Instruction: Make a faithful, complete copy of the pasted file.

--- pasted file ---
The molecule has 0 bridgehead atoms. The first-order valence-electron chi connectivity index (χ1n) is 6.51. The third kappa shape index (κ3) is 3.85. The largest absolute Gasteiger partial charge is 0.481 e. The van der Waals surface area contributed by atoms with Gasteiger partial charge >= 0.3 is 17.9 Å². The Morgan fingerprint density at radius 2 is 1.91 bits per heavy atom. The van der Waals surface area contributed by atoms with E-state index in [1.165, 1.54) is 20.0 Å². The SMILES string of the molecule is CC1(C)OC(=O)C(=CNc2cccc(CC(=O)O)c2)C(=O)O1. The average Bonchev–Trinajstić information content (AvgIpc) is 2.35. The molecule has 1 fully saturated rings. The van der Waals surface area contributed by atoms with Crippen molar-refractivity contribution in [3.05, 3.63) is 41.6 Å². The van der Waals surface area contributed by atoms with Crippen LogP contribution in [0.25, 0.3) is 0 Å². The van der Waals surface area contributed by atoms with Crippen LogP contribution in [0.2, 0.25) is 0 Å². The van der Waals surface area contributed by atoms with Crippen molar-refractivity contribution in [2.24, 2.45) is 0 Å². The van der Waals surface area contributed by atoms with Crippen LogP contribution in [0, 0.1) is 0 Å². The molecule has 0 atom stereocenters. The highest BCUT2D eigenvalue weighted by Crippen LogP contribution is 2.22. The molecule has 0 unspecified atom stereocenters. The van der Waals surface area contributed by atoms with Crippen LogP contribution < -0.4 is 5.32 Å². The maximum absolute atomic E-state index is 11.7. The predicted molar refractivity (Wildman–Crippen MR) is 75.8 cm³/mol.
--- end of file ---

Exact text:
The molecule has 0 bridgehead atoms. The first-order valence-electron chi connectivity index (χ1n) is 6.51. The third kappa shape index (κ3) is 3.85. The largest absolute Gasteiger partial charge is 0.481 e. The van der Waals surface area contributed by atoms with Gasteiger partial charge >= 0.3 is 17.9 Å². The Morgan fingerprint density at radius 2 is 1.91 bits per heavy atom. The van der Waals surface area contributed by atoms with E-state index in [1.165, 1.54) is 20.0 Å². The SMILES string of the molecule is CC1(C)OC(=O)C(=CNc2cccc(CC(=O)O)c2)C(=O)O1. The average Bonchev–Trinajstić information content (AvgIpc) is 2.35. The molecule has 1 fully saturated rings. The van der Waals surface area contributed by atoms with Crippen molar-refractivity contribution in [3.05, 3.63) is 41.6 Å². The van der Waals surface area contributed by atoms with Crippen LogP contribution in [0.25, 0.3) is 0 Å². The van der Waals surface area contributed by atoms with Crippen LogP contribution in [0.2, 0.25) is 0 Å². The van der Waals surface area contributed by atoms with Crippen molar-refractivity contribution in [2.24, 2.45) is 0 Å². The van der Waals surface area contributed by atoms with Crippen LogP contribution in [0, 0.1) is 0 Å². The molecule has 0 atom stereocenters. The highest BCUT2D eigenvalue weighted by Crippen LogP contribution is 2.22. The molecule has 0 unspecified atom stereocenters. The van der Waals surface area contributed by atoms with Crippen LogP contribution < -0.4 is 5.32 Å². The maximum absolute atomic E-state index is 11.7. The predicted molar refractivity (Wildman–Crippen MR) is 75.8 cm³/mol.